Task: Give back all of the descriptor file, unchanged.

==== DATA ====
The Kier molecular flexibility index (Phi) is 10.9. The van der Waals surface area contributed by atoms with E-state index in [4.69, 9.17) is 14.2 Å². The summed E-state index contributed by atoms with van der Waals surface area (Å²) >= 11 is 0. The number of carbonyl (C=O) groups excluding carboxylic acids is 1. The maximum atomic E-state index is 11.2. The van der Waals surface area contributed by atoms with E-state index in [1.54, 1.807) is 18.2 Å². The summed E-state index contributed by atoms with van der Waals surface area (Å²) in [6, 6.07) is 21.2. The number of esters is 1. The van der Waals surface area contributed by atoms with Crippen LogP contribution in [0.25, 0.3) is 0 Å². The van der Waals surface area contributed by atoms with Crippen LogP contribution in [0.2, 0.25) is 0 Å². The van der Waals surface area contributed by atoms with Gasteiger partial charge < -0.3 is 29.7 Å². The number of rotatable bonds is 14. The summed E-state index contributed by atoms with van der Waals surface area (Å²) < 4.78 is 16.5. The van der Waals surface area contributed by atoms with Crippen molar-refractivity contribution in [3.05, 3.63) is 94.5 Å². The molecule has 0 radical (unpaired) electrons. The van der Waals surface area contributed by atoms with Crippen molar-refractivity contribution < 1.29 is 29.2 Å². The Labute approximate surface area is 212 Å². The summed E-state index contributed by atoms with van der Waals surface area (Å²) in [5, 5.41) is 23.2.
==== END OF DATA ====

The Kier molecular flexibility index (Phi) is 10.9. The van der Waals surface area contributed by atoms with E-state index in [4.69, 9.17) is 14.2 Å². The summed E-state index contributed by atoms with van der Waals surface area (Å²) >= 11 is 0. The number of carbonyl (C=O) groups excluding carboxylic acids is 1. The maximum atomic E-state index is 11.2. The van der Waals surface area contributed by atoms with E-state index in [1.54, 1.807) is 18.2 Å². The summed E-state index contributed by atoms with van der Waals surface area (Å²) in [6, 6.07) is 21.2. The number of esters is 1. The van der Waals surface area contributed by atoms with Crippen LogP contribution in [0.25, 0.3) is 0 Å². The van der Waals surface area contributed by atoms with Crippen LogP contribution in [0.2, 0.25) is 0 Å². The van der Waals surface area contributed by atoms with Gasteiger partial charge < -0.3 is 29.7 Å². The number of rotatable bonds is 14. The summed E-state index contributed by atoms with van der Waals surface area (Å²) < 4.78 is 16.5. The van der Waals surface area contributed by atoms with Crippen molar-refractivity contribution in [3.05, 3.63) is 94.5 Å². The molecule has 0 radical (unpaired) electrons. The van der Waals surface area contributed by atoms with Crippen molar-refractivity contribution < 1.29 is 29.2 Å². The Labute approximate surface area is 212 Å². The summed E-state index contributed by atoms with van der Waals surface area (Å²) in [5, 5.41) is 23.2.